Fluid Resuscitation Methods in Critically Ill Children, Part 2: Provider Fatigue and Missed Guidelines

Fluid resuscitation

In Part 1 of our blog we presented a 10-year-old girl with suspected septic shock, for whom a fluid bolus was ordered. As recommended by both the PALS and ACCM guidelines, we would push this bolus using a syringe, with either the “push-pull” or “disconnect-reconnect” technique.  Both of these are faster than other fluid delivery methods, but they are not without drawbacks.

Have you ever woken up the day after using a syringe for fluid resuscitation to find your hand muscles are sore, or that you have bruise on your palm?  Hand fatigue is a major factor affecting the rate of fluid administration when syringes are used.  Several studies have evaluated fluid administration with syringes, and in the table below I’ve extrapolated flow rates from these studies to simulate the amount time needed to administer a 60ml/kg bolus using both the syringe methods.1-4

Table 1. Simulated 60 mL/kga fluid bolus using syringe techniques

Patient weight (kg)
Total fluid (mL)
Time to complete boluses (minutes)
Number of syringes or push-pull cycles with 30mL syringe
Disconnect –
Push – pullc
7.6 – 8.5
9.3 – 17.6
10.2 – 11.3
12.4 – 23.5
15.2 – 17.0
18.5  – 35.3
25.4 – 28.3
30.9 – 58.8

a Administered in 20mL/kg bolus sequentially

b Simulated based on 1.77 mL/s delivered1, 1.97mL/s2

c Simulated based on 1.62 mL/s delivered1, 0.85 mL/s4

The table above assumes that providers are able to keep up with a constant rate of fluid administration throughout the resuscitation. Those of us who have used these techniques can attest to how much you slow down after repeatedly pushing the syringe.  The larger the patient, the more the syringe strokes, the harder the task becomes.  In fact, several of the studies referenced above noted that fatigue increases with the number of syringe strokes.2,4  Interestingly, there was no difference in reported fatigue between push-pull and disconnect-reconnect, even though two people are required for disconnect-reconnect.

Even with smaller fluid volumes, fatigue is a factor.  In a study simulating a 250mL bolus (20 mL/kg for a 12.5kg child), 36% of subjects reported some degree of hand fatigue, and complaints of hand fatigue were significantly more pronounced in those who used larger syringes.4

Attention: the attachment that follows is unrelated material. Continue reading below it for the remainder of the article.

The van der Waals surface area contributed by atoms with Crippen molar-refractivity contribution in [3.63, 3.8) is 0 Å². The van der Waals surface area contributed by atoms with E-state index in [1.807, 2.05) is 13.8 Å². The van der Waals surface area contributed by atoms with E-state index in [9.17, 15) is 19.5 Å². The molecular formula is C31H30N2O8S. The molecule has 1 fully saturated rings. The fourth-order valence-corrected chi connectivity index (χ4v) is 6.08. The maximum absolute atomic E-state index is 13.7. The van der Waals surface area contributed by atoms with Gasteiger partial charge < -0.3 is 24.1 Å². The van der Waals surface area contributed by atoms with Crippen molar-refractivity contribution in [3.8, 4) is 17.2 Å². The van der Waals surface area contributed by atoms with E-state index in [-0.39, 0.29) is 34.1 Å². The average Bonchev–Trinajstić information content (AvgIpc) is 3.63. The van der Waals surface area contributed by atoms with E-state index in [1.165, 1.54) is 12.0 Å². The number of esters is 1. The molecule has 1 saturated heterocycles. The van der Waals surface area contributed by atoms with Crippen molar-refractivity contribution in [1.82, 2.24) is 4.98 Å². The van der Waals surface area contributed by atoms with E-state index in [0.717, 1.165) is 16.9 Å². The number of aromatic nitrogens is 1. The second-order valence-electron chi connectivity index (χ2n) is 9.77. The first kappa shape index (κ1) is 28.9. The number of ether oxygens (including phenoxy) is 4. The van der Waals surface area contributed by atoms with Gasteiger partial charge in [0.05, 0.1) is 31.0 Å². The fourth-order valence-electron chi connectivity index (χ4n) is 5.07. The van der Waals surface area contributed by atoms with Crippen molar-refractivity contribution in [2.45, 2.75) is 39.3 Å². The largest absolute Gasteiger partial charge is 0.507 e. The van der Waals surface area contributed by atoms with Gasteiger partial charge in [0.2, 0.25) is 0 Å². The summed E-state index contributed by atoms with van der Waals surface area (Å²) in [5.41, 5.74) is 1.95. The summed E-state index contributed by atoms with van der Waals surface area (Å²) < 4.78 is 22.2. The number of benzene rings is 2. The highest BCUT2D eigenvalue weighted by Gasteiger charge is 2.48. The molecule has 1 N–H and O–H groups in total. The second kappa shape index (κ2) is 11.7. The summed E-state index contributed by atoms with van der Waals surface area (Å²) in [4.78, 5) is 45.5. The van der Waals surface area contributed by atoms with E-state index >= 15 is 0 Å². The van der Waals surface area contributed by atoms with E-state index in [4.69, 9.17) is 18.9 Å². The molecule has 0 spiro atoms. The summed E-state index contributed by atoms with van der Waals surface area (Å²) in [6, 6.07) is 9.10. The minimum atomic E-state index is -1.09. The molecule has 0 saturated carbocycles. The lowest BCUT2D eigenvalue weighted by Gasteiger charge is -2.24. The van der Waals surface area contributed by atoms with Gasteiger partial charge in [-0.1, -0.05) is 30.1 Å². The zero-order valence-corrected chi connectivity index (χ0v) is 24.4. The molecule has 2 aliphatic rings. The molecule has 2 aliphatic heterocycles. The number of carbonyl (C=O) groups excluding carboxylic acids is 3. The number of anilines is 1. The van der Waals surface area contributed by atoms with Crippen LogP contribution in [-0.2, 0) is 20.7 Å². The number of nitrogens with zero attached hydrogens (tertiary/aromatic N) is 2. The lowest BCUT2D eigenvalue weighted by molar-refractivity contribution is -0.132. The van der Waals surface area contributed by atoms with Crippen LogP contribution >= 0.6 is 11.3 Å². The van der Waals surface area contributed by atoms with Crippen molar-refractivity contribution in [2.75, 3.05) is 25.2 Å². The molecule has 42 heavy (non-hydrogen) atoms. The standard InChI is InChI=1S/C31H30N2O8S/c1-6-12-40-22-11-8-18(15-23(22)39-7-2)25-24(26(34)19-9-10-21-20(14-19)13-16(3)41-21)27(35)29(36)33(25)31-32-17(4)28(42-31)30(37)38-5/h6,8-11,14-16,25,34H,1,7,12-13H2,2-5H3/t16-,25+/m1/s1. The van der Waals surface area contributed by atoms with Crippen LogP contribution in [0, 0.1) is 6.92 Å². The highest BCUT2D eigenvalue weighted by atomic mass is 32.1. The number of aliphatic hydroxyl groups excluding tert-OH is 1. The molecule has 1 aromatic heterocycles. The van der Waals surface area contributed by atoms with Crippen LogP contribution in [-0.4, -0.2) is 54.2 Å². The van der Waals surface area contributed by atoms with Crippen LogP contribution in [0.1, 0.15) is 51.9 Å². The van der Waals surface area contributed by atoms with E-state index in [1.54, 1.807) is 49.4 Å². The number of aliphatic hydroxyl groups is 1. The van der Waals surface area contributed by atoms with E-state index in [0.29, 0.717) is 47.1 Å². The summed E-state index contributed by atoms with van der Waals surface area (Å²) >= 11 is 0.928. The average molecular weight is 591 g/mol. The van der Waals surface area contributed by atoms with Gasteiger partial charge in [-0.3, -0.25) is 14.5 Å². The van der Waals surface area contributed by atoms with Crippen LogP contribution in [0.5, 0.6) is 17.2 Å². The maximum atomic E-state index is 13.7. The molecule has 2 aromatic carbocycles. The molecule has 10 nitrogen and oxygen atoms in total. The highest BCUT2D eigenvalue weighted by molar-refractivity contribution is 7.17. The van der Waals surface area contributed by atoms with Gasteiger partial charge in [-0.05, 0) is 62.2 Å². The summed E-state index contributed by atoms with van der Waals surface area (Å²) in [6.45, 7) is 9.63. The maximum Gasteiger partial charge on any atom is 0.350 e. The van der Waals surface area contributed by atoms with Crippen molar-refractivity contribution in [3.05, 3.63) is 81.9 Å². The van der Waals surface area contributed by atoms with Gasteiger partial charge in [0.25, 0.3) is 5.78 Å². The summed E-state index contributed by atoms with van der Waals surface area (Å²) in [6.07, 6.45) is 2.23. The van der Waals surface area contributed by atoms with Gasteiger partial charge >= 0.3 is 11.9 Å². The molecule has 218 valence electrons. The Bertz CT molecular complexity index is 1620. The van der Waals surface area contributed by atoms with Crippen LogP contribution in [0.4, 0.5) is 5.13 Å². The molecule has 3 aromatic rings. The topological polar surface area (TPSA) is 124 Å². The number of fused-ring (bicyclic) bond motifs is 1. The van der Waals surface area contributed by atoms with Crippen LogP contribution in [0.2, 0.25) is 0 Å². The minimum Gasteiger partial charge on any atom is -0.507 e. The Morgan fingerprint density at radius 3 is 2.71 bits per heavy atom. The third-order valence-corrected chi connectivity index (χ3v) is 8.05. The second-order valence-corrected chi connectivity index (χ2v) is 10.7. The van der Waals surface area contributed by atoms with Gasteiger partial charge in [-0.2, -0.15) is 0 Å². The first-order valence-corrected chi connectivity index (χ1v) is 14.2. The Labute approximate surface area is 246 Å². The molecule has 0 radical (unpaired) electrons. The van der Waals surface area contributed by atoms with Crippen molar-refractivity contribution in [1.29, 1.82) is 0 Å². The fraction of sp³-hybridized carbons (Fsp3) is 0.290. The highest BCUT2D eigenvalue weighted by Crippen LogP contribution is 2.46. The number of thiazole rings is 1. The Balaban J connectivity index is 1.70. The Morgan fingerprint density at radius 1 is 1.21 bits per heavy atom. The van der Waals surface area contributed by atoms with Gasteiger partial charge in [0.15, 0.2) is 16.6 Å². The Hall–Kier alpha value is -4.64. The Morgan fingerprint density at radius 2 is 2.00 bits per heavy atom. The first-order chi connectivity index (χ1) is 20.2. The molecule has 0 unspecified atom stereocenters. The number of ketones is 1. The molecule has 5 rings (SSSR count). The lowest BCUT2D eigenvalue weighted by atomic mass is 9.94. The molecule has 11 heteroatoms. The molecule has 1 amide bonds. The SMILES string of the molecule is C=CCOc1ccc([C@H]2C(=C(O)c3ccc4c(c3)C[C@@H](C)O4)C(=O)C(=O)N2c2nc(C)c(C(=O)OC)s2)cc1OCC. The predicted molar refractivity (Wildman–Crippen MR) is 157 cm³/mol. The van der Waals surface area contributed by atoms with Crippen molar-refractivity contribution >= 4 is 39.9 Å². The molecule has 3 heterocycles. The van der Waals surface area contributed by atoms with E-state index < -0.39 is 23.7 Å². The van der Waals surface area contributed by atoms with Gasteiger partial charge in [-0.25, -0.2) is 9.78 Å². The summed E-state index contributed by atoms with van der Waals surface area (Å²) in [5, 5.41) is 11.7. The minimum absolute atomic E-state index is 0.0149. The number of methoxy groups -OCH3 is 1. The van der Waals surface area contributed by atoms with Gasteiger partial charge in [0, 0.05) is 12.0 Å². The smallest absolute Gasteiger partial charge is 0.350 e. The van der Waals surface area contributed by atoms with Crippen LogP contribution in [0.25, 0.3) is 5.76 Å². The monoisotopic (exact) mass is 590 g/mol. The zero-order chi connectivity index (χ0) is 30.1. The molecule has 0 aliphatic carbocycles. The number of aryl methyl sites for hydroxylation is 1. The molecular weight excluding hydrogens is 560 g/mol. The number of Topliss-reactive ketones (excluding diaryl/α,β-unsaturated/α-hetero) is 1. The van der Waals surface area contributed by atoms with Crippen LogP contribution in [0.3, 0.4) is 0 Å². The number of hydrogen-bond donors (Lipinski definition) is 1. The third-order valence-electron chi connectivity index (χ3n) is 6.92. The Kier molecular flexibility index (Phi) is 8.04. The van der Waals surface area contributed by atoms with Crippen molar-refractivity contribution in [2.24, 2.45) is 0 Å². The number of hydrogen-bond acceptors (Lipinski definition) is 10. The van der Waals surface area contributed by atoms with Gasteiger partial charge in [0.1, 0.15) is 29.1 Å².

In larger patients, the maximum rate of fluid delivery possible with syringes, combined with fatigue, led to the inability of providers to achieve 60mL/kg in 15 minutes in any patient over 30kg.   This makes sense since most of us have experience getting tired and slowing down after 20 strokes!  (Stoner 2007)

Using the example of our 10-year-old patient who weighs 30 kg, she could require up to 1800 mL (60 mL/kg) which would take up to 35 minutes based on the flow rates in the studies we reviewed.  Even in a 15kg patient, a 60mL/kg bolus within 15 minutes may not be possible using the push-pull method (Table 1).

Although syringes may be faster and have advantages over other fluid administration methods, they may not be fast enough for many patients, as minutes matter in patients with septic shock.  Fatigue can have a compounding effect, further decreasing a healthcare provider’s ability to deliver fluid efficiently and reverse shock in critically ill patients.

In the final part of our 3-part series on fluid resuscitation in critically ill children, we will examine the risk of bacterial contamination and user errors that are associated with using syringes for fluid resuscitation.

  1. Cole ET, Harvey G, Urbanski S, Foster G, Thabane L, Parker MJ. Rapid paediatric fluid resuscitation: a randomised controlled trial comparing the efficiency of two provider-endorsed manual paediatric fluid resuscitation techniques in a simulated setting. BMJ Open. 2014;4:e005028.
  2. Harvey G, Foster G, Manan A, Thabane L, Parker MJ. Factors affecting pediatric isotonic fluid resuscitation efficiency: a randomized controlled trial evaluating the impact of syringe size. BMC Emerg Med. 2013;13:14.
  3. Stoner MJ, Goodman DG, Cohen DM, Fernandez SA, Hall MW. Rapid fluid resuscitation in pediatrics: testing the American College of Critical Care Medicine guideline. Ann Emerg Med. 2007;50:601-607.
  4. Toshniwal G, Ahmed Z, Sengstock D. Simulated fluid resuscitation for toddlers and young children: effect of syringe size and hand fatigue. Paediatr Anaesth. 2015;25:288-293.